Senate Turns Focus to Planning for Extreme Global-Warming Events
Christy warned that "consensus reports by 'thousands' of scientists" rarely represents the broad range of scientific opinion on the issue, and said policy based on observations of year-to-year variations rather than climate models will be the most effective.
"Atmospheric CO2 is food for plants, which means it is food for people and animals. More CO2 generally means more food for all," Christy said. "Today, affordable carbon-based energy is a key component for lifting people out of crippling poverty. Rising CO2 emissions are, therefore, one indication of poverty-reduction, which gives hope for those now living in a marginal existence without basic needs brought by electrification, transportation and industry."
When Boxer accused Christy of standing with only 2 or 3 percent of scientists in doubting global warming, he noted that the survey she quoted only included 77 people.
Christopher B. Field, director of the Department of Global Ecology at Stanford University, testified that "we have reached the stage where the question of whether Earth is warming is not in doubt."
"For several of these categories of disasters, the strength of any linkage to climate change, if there is one, is not known," Field said of the 14 billion-dollar disasters in 2011, which surpassed the previous record of nine such events in a year. "For other categories of climate and weather extremes, the pattern is increasingly clear: Climate change is shifting the risk of hitting an extreme."
Boxer actually latched onto the testimony of a witness called by the Republicans as a "breakthrough moment."
Margo Thorning, senior vice president and chief economist of the American Council for Capital Formation, testified that the current climate models produce conflicting results, making it difficult for policymakers and businesses to actually undertake long-range risk planning. Since businesses plan investments over a 3- to 15-year period, Thorning said, the only adaptation policy that makes sense is one of "no regrets" -- or implementing those policies that would be undertaken anyway in the normal course of business.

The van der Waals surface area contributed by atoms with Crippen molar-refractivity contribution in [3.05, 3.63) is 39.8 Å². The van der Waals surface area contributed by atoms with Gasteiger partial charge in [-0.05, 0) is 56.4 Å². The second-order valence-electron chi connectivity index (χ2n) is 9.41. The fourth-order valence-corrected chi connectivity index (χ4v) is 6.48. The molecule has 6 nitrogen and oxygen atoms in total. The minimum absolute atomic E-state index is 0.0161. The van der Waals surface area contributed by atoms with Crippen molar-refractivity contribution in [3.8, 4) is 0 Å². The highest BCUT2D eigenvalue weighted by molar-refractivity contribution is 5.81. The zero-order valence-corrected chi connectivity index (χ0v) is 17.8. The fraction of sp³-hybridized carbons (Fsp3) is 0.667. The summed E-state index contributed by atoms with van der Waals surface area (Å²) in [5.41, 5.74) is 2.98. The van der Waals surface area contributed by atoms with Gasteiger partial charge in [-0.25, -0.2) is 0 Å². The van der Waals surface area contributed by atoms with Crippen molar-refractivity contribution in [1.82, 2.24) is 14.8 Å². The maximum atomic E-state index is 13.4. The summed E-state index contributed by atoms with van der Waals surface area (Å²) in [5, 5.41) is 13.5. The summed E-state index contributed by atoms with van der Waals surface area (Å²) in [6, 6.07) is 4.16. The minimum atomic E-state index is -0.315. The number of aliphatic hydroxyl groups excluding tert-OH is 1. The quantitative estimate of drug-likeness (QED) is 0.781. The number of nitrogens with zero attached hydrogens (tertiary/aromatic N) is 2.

"U.S. companies have already begun to adopt 'no regrets' strategies to adapt to climate change," Thorning testified. "For example, some utilities are 'hardening' their infrastructure to reduce damage from future weather events and agriculture and the insurance industry are also developing technologies and policies to adapt to climate change."
Boxer said she was going to take that private-sector "leadership" and extend it to Congress.
"This 'no regrets' strategy should be embraced by everybody," she said.
Inhofe noted that the private-sector preparedness model recognizes that there's a "big difference between what could happen and will happen."
Boxer asked the Alabama Republican to sit down to talk common ground on climate change after Sessions cited a recent Wall Street Journal op-ed in which 16 scientists wrote that there's no need to panic about global warming.
"I'm not panicked about global warming," Boxer protested. "I just feel that Congress is the only place that just shrugs its shoulders."
Sen. Frank Lautenberg (D-N.J.) thanked Boxer for "daring to walk into this bonfire of reality" by holding the hearing.
"Our friends on the other side happen to be very likable people, but they're wrong," he said.
"I agree with half your statement," Inhofe quipped in response.